In his survey of El Pital, Mr. Wilkerson said he found many Teotihuacan-style ceramics. But local styles, particularly in figurines and vessels, were also strong, he said, indicating that El Pital "is likely to have had a far more complicated role than that of a trade way station or Teotihuacan outpost."
Mr. Wilkerson noted that some murals in Teotihuacan depict a riverside scene of raised agricultural fields, a farming practice at El Pital, and dense tropical flora. Since nothing like that could be found in the semi-arid plain of Teotihuacan, he said, this could be an image of El Pital "as a sort of Eden," reflecting its apparent role as a major center for food production.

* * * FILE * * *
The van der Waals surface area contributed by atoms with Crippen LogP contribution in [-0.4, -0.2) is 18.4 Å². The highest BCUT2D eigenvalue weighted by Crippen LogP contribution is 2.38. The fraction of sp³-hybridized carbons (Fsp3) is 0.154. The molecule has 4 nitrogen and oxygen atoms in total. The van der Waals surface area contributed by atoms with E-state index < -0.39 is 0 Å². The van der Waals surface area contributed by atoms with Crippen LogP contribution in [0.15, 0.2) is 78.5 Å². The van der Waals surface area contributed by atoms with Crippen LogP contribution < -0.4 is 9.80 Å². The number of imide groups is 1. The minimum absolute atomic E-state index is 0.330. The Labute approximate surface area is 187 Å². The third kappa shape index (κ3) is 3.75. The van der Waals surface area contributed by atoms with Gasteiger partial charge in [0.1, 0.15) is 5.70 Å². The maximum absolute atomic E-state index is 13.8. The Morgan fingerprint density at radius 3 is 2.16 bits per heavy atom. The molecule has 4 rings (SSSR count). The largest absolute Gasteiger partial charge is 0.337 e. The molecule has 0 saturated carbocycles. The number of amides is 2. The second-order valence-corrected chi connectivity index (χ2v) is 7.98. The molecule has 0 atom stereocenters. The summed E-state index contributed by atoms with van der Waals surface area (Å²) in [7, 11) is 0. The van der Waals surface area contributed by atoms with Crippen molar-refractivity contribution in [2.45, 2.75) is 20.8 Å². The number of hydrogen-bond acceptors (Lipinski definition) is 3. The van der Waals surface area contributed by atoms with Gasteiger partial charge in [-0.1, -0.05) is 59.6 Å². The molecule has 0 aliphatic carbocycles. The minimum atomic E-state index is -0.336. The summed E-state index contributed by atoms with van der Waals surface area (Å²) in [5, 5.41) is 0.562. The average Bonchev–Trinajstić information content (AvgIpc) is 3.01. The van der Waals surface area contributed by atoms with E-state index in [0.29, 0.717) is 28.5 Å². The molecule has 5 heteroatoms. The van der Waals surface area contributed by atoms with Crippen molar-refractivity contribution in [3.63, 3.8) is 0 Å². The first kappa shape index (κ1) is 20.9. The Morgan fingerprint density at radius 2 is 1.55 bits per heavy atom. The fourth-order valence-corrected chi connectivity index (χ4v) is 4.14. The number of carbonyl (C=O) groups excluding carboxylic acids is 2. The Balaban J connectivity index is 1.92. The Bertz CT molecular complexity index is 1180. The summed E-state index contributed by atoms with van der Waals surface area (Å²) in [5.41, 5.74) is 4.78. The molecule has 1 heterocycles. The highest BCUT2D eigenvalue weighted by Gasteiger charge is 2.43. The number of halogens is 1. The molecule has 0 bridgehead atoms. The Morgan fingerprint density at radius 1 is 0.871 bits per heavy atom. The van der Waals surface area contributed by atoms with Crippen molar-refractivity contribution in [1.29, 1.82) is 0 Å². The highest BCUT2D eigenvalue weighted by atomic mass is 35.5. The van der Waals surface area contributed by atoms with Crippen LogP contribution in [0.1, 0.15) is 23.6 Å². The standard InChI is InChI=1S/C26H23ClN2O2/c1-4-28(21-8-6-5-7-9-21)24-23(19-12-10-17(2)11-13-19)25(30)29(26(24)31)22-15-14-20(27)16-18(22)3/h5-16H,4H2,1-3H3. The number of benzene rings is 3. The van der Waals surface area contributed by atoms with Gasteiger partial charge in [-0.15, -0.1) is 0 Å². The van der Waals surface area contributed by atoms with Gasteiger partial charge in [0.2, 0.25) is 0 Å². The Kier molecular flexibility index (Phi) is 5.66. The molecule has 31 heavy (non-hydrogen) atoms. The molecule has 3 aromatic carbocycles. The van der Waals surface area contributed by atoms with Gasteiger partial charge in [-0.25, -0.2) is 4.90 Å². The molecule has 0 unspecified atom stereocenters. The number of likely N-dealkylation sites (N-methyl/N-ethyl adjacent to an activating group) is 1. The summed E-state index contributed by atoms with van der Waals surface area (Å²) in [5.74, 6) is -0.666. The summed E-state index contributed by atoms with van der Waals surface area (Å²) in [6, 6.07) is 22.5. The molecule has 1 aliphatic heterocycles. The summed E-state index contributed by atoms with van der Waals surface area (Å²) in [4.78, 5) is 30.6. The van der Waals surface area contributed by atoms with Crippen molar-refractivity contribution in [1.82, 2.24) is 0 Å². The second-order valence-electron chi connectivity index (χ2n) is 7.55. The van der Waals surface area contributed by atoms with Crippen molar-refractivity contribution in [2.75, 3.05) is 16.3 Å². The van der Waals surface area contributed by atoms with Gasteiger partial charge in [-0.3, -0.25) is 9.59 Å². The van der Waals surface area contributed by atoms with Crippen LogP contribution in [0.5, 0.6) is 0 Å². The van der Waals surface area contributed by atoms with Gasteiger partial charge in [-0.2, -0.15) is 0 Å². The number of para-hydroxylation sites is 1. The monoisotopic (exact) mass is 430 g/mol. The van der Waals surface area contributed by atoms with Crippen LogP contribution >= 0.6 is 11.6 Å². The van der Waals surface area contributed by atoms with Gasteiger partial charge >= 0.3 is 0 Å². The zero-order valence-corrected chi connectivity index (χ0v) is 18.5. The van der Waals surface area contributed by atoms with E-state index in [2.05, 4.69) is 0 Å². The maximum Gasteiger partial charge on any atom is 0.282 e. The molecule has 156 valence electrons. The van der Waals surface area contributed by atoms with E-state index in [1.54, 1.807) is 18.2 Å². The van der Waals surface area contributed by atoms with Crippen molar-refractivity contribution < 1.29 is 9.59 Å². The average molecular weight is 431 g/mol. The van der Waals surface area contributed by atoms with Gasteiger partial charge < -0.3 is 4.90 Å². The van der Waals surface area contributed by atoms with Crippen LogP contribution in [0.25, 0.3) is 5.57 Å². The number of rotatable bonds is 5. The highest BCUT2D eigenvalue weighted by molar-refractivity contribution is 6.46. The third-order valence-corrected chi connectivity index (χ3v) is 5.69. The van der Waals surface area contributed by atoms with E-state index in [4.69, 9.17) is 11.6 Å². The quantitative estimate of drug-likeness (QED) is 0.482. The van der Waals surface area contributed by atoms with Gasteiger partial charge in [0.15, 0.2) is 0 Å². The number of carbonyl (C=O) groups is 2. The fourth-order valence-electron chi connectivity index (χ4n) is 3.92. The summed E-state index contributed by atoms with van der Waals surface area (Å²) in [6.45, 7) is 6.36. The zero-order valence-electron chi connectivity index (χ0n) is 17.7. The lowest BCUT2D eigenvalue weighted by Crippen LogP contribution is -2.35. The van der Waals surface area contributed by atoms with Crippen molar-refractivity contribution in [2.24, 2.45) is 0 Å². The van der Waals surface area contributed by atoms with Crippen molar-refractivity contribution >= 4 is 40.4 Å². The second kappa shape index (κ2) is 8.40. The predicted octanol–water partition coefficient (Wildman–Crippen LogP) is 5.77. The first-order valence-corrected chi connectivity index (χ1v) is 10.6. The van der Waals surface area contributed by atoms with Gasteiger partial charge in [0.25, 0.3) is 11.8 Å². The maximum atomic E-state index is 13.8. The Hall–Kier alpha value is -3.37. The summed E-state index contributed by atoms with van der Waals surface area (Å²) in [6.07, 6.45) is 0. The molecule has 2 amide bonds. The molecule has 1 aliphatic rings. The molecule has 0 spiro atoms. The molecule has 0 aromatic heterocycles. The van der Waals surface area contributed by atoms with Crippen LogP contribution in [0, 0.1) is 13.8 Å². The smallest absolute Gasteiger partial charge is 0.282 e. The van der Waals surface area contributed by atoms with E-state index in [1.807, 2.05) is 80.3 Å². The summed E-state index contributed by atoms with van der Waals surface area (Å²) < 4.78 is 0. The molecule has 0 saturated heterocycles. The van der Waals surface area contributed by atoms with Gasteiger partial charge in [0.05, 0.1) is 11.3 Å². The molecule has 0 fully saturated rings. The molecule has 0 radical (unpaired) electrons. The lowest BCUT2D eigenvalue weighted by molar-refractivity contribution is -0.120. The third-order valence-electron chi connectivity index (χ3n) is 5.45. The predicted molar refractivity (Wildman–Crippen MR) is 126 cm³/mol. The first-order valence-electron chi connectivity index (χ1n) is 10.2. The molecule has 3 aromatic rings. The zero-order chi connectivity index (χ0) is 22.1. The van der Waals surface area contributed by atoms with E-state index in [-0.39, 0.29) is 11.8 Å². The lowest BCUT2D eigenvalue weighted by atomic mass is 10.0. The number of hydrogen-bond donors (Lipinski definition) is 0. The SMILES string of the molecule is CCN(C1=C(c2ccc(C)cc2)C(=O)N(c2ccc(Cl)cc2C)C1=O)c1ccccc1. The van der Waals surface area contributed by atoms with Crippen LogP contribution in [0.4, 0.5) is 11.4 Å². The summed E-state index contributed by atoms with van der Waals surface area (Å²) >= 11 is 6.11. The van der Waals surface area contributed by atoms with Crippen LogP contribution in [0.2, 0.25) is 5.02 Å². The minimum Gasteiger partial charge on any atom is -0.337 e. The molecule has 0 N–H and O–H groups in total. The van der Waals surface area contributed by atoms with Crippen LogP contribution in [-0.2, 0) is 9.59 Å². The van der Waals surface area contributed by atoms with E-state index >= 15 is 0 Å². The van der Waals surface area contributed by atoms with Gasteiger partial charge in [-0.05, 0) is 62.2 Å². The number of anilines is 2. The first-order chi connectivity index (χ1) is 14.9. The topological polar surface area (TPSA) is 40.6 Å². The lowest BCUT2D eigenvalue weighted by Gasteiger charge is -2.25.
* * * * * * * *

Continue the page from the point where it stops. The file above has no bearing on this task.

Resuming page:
El Pital is significant, Mr. Wilkerson said, "because it appears to be the principal end point of an ancient cultural corridor that linked the north-central Gulf Coast with the cities of central Mexico." One research goal will be to determine the city's importance as a seaport and the extent of its coastal reach in trade. Some scholars have even suggested that corn and some cultural practices traveled from central Mexico to the Mississippi River valley about this time, either by overland or sea trade.